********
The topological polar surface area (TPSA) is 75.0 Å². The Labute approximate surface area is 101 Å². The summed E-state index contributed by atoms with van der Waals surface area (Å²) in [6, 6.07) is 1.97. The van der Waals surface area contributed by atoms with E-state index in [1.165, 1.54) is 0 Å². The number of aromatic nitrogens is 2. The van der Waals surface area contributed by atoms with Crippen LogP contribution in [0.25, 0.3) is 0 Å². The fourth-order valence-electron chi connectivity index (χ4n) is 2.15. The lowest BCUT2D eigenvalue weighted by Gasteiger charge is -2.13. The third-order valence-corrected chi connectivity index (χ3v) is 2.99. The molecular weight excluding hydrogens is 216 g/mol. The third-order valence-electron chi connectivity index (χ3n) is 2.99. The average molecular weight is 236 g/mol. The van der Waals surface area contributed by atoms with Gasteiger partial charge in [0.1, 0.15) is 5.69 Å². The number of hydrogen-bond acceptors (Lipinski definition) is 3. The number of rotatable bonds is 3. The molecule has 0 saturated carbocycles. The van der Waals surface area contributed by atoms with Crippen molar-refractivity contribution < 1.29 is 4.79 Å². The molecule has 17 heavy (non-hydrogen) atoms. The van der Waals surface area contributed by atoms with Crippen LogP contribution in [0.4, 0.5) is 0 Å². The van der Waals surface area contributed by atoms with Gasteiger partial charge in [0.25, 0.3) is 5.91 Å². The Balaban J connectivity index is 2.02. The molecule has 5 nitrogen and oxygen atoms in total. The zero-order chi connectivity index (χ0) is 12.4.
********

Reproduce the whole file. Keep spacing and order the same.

The topological polar surface area (TPSA) is 75.0 Å². The Labute approximate surface area is 101 Å². The summed E-state index contributed by atoms with van der Waals surface area (Å²) in [6, 6.07) is 1.97. The van der Waals surface area contributed by atoms with E-state index in [1.165, 1.54) is 0 Å². The number of aromatic nitrogens is 2. The van der Waals surface area contributed by atoms with Crippen LogP contribution in [0.25, 0.3) is 0 Å². The fourth-order valence-electron chi connectivity index (χ4n) is 2.15. The lowest BCUT2D eigenvalue weighted by Gasteiger charge is -2.13. The third-order valence-corrected chi connectivity index (χ3v) is 2.99. The molecular weight excluding hydrogens is 216 g/mol. The third-order valence-electron chi connectivity index (χ3n) is 2.99. The average molecular weight is 236 g/mol. The van der Waals surface area contributed by atoms with Gasteiger partial charge in [0.1, 0.15) is 5.69 Å². The number of hydrogen-bond acceptors (Lipinski definition) is 3. The number of rotatable bonds is 3. The molecule has 0 saturated carbocycles. The van der Waals surface area contributed by atoms with Crippen molar-refractivity contribution < 1.29 is 4.79 Å². The molecule has 17 heavy (non-hydrogen) atoms. The van der Waals surface area contributed by atoms with Crippen LogP contribution in [0.4, 0.5) is 0 Å². The van der Waals surface area contributed by atoms with Gasteiger partial charge in [0.25, 0.3) is 5.91 Å². The Balaban J connectivity index is 2.02. The molecule has 5 nitrogen and oxygen atoms in total. The zero-order chi connectivity index (χ0) is 12.4.